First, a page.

For the first of these points, great books help you to read code: Clean Code, Implementation Patterns, Refactoring, the Art of Agile, the Pragmatic Programmer, Practices of an Agile Developer, Design Patterns. I’ve enjoyed reading all these books immensely. These books will teach you considerations such as low coupling, high cohesion and simple design. They will teach you useful principles like Single Responsibility Principle and the Open-Closed Principle (although I find I almost never refer to the rest of SOLID). The patterns and principles teaches you words to discuss code with your team.
For the second of these points, Test-Driven Development is one great way to learn how to write code. I enjoy doing coding katas myself and often use them for teaching. But the most valuable skill when writing code is one I learned at code retreats (thank you, Corey Haines!). Learn to delete code you write. I don’t just mean refactor it to be smaller. I mean that for coding exercises, highlight all the files and press the delete button. I mean for production code, after spending a few hours working on a task, (occasionally)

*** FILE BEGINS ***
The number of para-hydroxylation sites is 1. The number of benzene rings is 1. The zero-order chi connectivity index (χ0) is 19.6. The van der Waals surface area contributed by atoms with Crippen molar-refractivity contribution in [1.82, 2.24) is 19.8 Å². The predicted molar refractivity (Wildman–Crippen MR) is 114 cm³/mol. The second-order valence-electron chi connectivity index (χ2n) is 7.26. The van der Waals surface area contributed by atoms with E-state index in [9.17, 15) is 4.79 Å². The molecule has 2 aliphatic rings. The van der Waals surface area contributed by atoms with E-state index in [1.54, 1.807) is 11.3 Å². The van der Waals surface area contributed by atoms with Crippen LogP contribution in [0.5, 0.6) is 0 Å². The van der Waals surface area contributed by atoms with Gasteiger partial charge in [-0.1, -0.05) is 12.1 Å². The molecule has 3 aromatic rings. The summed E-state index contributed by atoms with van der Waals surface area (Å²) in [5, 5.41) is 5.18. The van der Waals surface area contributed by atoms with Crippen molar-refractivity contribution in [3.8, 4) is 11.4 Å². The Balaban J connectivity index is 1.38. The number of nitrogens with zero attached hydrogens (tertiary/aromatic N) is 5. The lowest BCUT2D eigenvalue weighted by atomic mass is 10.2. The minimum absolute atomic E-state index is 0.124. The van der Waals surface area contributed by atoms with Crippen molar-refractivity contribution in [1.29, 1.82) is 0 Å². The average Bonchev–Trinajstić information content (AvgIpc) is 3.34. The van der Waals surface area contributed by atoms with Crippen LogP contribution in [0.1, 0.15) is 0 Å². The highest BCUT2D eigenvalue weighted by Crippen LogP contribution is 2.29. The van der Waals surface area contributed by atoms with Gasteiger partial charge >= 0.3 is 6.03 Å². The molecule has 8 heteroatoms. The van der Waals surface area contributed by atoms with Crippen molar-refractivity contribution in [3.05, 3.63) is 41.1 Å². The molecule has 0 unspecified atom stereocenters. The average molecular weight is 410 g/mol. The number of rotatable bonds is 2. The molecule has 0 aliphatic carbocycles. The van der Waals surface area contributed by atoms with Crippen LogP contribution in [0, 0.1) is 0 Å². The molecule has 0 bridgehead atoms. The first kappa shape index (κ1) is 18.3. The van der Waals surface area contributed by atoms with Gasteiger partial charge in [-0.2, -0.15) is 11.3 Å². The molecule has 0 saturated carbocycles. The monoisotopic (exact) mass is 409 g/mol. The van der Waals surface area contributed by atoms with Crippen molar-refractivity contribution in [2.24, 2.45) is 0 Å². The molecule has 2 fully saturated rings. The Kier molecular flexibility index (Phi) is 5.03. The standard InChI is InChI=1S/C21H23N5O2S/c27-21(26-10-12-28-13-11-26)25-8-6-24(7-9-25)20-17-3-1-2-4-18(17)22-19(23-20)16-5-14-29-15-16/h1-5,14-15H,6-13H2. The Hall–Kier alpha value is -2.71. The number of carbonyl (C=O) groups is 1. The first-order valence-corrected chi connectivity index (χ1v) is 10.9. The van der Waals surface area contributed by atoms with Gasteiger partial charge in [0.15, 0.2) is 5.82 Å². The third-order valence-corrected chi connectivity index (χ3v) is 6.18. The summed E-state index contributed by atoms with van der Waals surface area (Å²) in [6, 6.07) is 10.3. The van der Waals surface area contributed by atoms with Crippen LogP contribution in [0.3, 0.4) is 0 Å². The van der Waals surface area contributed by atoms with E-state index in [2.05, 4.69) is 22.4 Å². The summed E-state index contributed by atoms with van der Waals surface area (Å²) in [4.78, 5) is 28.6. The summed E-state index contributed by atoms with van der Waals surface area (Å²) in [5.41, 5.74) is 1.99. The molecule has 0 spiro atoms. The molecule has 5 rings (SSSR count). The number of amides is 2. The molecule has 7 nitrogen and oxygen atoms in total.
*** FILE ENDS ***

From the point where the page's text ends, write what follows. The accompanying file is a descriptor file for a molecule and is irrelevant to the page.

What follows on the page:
git reset --hard HEAD.
The hallmark of great code is how easy it is to change. Can you navigate in the code? Can you spot errors quickly? Do you know where to make a specific change? You can learn by reading about principles, but the most safe teacher is to expose yourself to more experience. (I’m planning to write a blog post on how principles sometimes, but not always coincide with good code). When you write and change code, reflect on how limitations of the code and your current skillset impedes the changes you want to make.